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Sunday, August 8, 2010

A worker on a fish-farm notices that his trout seem have more fish lice in the summer, when the water levels are low, and wants to find out why. His research leads him to believe that the amount of oxygen is the reason – fish that are oxygen stressed tend to be more susceptible to disease and parasites.

He proposes a general hypothesis.


“Water levels affect the amount of lice suffered by rainbow trout.”

This is a good general hypothesis, but it gives no guide to how to design the research or experiment. The hypothesis must be refined to give a little direction.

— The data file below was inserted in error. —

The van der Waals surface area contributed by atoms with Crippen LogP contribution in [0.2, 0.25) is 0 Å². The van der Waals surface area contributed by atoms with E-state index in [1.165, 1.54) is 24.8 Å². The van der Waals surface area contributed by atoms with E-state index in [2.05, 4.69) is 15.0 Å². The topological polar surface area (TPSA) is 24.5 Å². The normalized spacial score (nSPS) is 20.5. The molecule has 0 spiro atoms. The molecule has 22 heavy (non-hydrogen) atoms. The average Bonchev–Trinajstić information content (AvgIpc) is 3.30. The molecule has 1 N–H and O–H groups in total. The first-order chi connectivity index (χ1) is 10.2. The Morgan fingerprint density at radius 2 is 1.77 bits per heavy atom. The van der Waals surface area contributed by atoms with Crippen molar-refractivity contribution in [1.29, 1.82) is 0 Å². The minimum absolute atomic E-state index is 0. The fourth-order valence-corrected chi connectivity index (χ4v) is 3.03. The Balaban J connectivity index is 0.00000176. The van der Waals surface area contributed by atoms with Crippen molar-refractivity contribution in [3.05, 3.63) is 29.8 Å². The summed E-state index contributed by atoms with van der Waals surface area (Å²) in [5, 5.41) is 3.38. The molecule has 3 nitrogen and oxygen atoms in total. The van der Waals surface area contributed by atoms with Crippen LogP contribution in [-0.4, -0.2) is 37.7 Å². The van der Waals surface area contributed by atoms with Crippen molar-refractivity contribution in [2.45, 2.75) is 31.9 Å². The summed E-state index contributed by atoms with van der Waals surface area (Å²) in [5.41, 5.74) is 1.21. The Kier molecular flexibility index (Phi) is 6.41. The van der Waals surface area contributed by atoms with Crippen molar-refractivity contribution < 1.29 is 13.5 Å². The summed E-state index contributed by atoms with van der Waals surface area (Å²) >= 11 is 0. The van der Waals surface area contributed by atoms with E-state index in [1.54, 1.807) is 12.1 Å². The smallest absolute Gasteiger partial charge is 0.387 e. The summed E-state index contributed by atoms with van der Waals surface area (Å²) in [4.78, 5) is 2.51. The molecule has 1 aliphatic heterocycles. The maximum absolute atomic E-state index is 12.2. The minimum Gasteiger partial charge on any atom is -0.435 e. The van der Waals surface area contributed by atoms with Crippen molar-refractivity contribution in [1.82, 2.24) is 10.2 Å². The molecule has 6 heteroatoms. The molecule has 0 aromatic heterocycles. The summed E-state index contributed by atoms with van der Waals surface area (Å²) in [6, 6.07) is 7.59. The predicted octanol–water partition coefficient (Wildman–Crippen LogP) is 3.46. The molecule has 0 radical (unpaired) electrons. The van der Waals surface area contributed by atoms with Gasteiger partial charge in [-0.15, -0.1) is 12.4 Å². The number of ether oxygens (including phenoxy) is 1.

“Rainbow trout suffer more lice when water levels are low.”

Now there is some directionality, but the hypothesis is not really testable, so the final stage is to design an experiment around which research can be designed, a testable hypothesis.


“Rainbow trout suffer more lice in low water conditions because there is less oxygen in the water.”

This is a testable hypothesis – he has established variables, and by measuring the amount of oxygen in the water, eliminating other controlled variables, such as temperature, he can see if there is a correlation against the number of lice on the fish.

This is an example of how a gradual focusing of research helps to define how to write a hypothesis.

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